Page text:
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The pace of growth in the number of coronavirus patients with severe symptoms in Tokyo is accelerating, an infectious disease expert said Thursday.

The number of severely ill COVID-19 patients who need a ventilator or an extracorporeal membrane oxygenation (ECMO) system in the capital rose to 36 as of Thursday, up from 21 on Aug. 13. Such cases had been hovering around 20 since late July.

“Severe cases increase about 14 days after a rise in infections,” said Norio Omagari, head of the Disease Control and Prevention Center at the National Center for Global Health and Medicine.

“If the current situation continues, the number of severely ill cases won’t decline,” Omagari said at a meeting of the metropolitan government.

The metropolitan government has secured 2,500 beds for coronavirus patients, including 150 for those with severe symptoms.

Transmissions from people living together made up the largest proportion of coronavirus cases confirmed in the seven days through Monday, at 40.9 percent of the total. The figure rose 11.8 percentage points from the previous week.

Tokyo Gov. Yuriko Koike told the meeting that residents should wash and sanitize their hands soon after returning home and refrain from sharing everyday items among family members.

Omagari’s remarks came after it emerged there is a gap in who the central and Tokyo governments deem to be seriously ill COVID-19 patients.

The metropolitan government said Wednesday that it does not regard COVID-19 patients in intensive care units as severe patients unless they are using a ventilator or other equipment. By contrast, the state government regards all infected people treated in ICUs as severe patients.

The metropolitan government wants to grasp the infection situation more accurately, as ICUs sometimes host patients who are not seriously ill, an official said.

On Wednesday, Koike called for understanding of her government’s definition of severe COVID-19 patients, saying that it is being employed strategically.

On April 26, the health ministry asked municipalities to report the number of people infected with the new coronavirus. It said severe COVID-19 patients are either in an ICU or using an artificial respirator or ECMO machine.

Tokyo Gov. Yuriko Koike speaks at the Tokyo Metropolitan Government's COVID-19 monitoring meeting on Thursday. | KYODO
Tokyo Gov. Yuriko Koike speaks at the Tokyo Metropolitan Government’s COVID-19 monitoring meeting on Thursday. | KYODO

But the metropolitan government started applying its own definition on April 27, partly following advice by experts.

The metropolitan government said Wednesday it plans to report the number of severely ill patients in accordance with the ministry’s definition, while continuing to also release the numbers under its own criteria and use them for its monitoring meetings.

On Wednesday, Tokyo reported 186 new cases, almost the same as 187 for Osaka Prefecture. But the number of patients with severe symptoms in Tokyo as of Wednesday was 32, much lower than the 60 in Osaka. The metropolitan government said the number would be around 40 if the ministry’s criteria is applied.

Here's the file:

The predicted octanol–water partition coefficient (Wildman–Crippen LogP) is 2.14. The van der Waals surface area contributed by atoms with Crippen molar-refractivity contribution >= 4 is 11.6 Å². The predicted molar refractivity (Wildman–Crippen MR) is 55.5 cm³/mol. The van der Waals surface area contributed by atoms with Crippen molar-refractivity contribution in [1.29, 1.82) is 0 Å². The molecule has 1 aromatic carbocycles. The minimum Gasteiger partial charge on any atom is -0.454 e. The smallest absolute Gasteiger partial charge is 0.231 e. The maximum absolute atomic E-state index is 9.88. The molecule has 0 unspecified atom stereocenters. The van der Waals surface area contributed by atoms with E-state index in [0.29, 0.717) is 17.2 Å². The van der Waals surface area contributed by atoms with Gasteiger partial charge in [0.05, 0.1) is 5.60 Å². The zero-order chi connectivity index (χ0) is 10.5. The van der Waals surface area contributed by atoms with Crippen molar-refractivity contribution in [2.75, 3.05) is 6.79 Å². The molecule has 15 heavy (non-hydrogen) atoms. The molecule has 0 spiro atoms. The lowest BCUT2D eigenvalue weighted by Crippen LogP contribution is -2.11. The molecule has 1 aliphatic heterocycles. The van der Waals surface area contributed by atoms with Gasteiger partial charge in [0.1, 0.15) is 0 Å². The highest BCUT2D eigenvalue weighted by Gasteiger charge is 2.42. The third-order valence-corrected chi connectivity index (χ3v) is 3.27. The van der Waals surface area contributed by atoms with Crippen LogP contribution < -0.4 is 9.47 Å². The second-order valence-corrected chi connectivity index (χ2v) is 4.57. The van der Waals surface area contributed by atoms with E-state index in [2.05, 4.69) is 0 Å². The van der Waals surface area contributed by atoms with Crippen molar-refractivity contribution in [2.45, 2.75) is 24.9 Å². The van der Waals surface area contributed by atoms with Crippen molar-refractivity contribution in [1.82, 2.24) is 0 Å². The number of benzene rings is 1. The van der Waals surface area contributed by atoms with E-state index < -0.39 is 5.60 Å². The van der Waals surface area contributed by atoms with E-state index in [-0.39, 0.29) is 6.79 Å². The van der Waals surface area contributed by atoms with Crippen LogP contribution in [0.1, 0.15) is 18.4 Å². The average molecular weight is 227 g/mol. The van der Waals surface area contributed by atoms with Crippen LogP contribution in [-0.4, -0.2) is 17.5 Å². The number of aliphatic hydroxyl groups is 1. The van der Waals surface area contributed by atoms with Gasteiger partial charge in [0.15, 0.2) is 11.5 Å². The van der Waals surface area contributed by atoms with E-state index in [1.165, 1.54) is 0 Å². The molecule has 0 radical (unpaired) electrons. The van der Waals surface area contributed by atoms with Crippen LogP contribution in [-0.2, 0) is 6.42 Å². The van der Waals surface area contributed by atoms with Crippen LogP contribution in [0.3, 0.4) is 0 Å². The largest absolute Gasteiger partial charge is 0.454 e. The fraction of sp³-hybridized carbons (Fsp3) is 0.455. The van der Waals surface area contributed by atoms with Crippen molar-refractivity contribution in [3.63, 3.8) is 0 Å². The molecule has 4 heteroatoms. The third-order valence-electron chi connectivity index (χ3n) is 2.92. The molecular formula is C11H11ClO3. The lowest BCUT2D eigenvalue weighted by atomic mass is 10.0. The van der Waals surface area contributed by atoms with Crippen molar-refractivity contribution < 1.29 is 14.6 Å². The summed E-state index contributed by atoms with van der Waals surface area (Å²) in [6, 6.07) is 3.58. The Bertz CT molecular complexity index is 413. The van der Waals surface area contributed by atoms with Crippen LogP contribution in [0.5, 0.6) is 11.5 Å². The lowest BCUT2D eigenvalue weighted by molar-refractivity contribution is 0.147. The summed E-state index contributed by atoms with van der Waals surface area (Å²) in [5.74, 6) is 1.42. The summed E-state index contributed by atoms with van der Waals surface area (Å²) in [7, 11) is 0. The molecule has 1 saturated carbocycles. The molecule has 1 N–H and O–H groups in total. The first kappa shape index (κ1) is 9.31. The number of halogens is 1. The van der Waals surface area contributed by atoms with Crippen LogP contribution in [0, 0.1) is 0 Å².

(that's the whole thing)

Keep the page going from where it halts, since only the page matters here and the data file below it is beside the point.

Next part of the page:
Meanwhile, Kazuhiro Tateda, head of the Japanese Association for Infectious Diseases, said Wednesday that Japan is in the midst of the second wave of coronavirus infections.

The pace of increase in the number of new cases in Tokyo and across the country has slowed and the peak appears to have passed, Tateda said at a three-day meeting of the association held in Tokyo.

“But we need to pay attention to whether the number will fall or rise again,” he said.

Tateda said there have been fewer deaths in the second wave than in the first in spring, apparently because of a smaller percentage of cases in elderly people and progress in treatment.

In a speech at the gathering Thursday, Tohoku University Professor Hitoshi Oshitani, a member of a health ministry panel of experts on COVID-19 measures, said the number of new coronavirus cases may have hit a peak in many parts of Japan between late July and early August.

An analysis by Oshitani and others on the number of COVID-19 patients according to the dates they developed the disease found that new infections tended to decrease after peaking between late July and early August in many regions across the country.

The trend is believed to have stemmed from people’s efforts to change their behaviors and infection prevention measures that were enhanced at locations with high infection risks, according to the professor.

But Oshitani also pointed to the possibility of a resurgence of new coronavirus cases in Japan in the future, saying, “We need to carefully watch developments.”

Noting that there are continuous reports of deaths of COVID-19 patients, the professor called on elderly people to stay especially alert, as their symptoms tend to become severe once they contract the disease.

In the long run, the country will likely see repeated waves of infections, Oshitani said.

Giving a speech at the same gathering, Shigeru Omi, head of a government subcommittee on COVID-19 measures, also said he thinks infection cases in Japan have reached a peak. At the same time, he said people should brace for a renewed spread of the virus.

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